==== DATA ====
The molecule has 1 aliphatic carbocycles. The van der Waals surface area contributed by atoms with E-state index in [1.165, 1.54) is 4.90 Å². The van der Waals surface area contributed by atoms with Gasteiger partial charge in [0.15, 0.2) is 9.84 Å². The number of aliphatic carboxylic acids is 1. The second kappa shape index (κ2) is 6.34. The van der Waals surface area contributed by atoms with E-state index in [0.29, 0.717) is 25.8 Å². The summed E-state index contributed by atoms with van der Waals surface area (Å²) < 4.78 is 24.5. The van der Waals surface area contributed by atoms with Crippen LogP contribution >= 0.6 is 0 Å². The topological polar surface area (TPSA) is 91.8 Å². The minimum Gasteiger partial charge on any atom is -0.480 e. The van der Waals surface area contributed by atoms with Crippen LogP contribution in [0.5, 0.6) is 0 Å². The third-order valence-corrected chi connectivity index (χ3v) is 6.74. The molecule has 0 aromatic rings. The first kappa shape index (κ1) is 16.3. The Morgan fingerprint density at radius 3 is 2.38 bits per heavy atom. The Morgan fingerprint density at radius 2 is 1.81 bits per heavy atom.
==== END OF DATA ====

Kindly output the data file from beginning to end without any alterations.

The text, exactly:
The molecule has 1 aliphatic carbocycles. The van der Waals surface area contributed by atoms with E-state index in [1.165, 1.54) is 4.90 Å². The van der Waals surface area contributed by atoms with Gasteiger partial charge in [0.15, 0.2) is 9.84 Å². The number of aliphatic carboxylic acids is 1. The second kappa shape index (κ2) is 6.34. The van der Waals surface area contributed by atoms with E-state index in [0.29, 0.717) is 25.8 Å². The summed E-state index contributed by atoms with van der Waals surface area (Å²) < 4.78 is 24.5. The van der Waals surface area contributed by atoms with Crippen LogP contribution >= 0.6 is 0 Å². The topological polar surface area (TPSA) is 91.8 Å². The minimum Gasteiger partial charge on any atom is -0.480 e. The van der Waals surface area contributed by atoms with Crippen LogP contribution in [0.5, 0.6) is 0 Å². The third-order valence-corrected chi connectivity index (χ3v) is 6.74. The molecule has 0 aromatic rings. The first kappa shape index (κ1) is 16.3. The Morgan fingerprint density at radius 3 is 2.38 bits per heavy atom. The Morgan fingerprint density at radius 2 is 1.81 bits per heavy atom.